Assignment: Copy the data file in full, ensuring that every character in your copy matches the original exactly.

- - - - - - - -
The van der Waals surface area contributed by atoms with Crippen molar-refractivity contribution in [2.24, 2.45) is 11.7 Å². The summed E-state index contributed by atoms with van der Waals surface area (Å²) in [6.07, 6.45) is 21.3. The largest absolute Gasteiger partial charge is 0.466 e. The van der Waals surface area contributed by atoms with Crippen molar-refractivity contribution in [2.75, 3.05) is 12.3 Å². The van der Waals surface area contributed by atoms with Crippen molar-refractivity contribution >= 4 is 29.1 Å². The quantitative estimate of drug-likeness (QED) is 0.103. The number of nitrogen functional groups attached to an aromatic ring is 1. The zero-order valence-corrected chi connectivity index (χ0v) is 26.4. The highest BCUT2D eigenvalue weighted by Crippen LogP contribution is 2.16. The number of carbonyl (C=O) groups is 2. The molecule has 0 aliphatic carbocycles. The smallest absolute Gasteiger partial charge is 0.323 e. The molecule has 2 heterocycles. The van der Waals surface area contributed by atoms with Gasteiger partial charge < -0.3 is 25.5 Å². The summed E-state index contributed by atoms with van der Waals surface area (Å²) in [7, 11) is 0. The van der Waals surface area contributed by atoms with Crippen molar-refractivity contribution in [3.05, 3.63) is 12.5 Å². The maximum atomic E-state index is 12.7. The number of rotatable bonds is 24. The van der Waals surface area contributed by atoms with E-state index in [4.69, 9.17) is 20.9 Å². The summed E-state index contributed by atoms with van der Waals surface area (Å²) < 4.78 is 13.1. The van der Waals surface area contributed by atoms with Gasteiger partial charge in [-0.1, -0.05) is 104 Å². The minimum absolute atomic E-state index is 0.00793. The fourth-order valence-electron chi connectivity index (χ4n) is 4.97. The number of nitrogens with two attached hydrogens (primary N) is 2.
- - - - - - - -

The van der Waals surface area contributed by atoms with Crippen molar-refractivity contribution in [2.24, 2.45) is 11.7 Å². The summed E-state index contributed by atoms with van der Waals surface area (Å²) in [6.07, 6.45) is 21.3. The largest absolute Gasteiger partial charge is 0.466 e. The van der Waals surface area contributed by atoms with Crippen molar-refractivity contribution in [2.75, 3.05) is 12.3 Å². The van der Waals surface area contributed by atoms with Crippen molar-refractivity contribution >= 4 is 29.1 Å². The quantitative estimate of drug-likeness (QED) is 0.103. The number of nitrogen functional groups attached to an aromatic ring is 1. The zero-order valence-corrected chi connectivity index (χ0v) is 26.4. The highest BCUT2D eigenvalue weighted by Crippen LogP contribution is 2.16. The number of carbonyl (C=O) groups is 2. The molecule has 0 aliphatic carbocycles. The smallest absolute Gasteiger partial charge is 0.323 e. The molecule has 2 heterocycles. The van der Waals surface area contributed by atoms with Gasteiger partial charge < -0.3 is 25.5 Å². The summed E-state index contributed by atoms with van der Waals surface area (Å²) in [7, 11) is 0. The van der Waals surface area contributed by atoms with Crippen molar-refractivity contribution in [3.05, 3.63) is 12.5 Å². The maximum atomic E-state index is 12.7. The number of rotatable bonds is 24. The van der Waals surface area contributed by atoms with E-state index in [4.69, 9.17) is 20.9 Å². The summed E-state index contributed by atoms with van der Waals surface area (Å²) < 4.78 is 13.1. The van der Waals surface area contributed by atoms with Gasteiger partial charge in [-0.1, -0.05) is 104 Å². The minimum absolute atomic E-state index is 0.00793. The fourth-order valence-electron chi connectivity index (χ4n) is 4.97. The number of nitrogens with two attached hydrogens (primary N) is 2.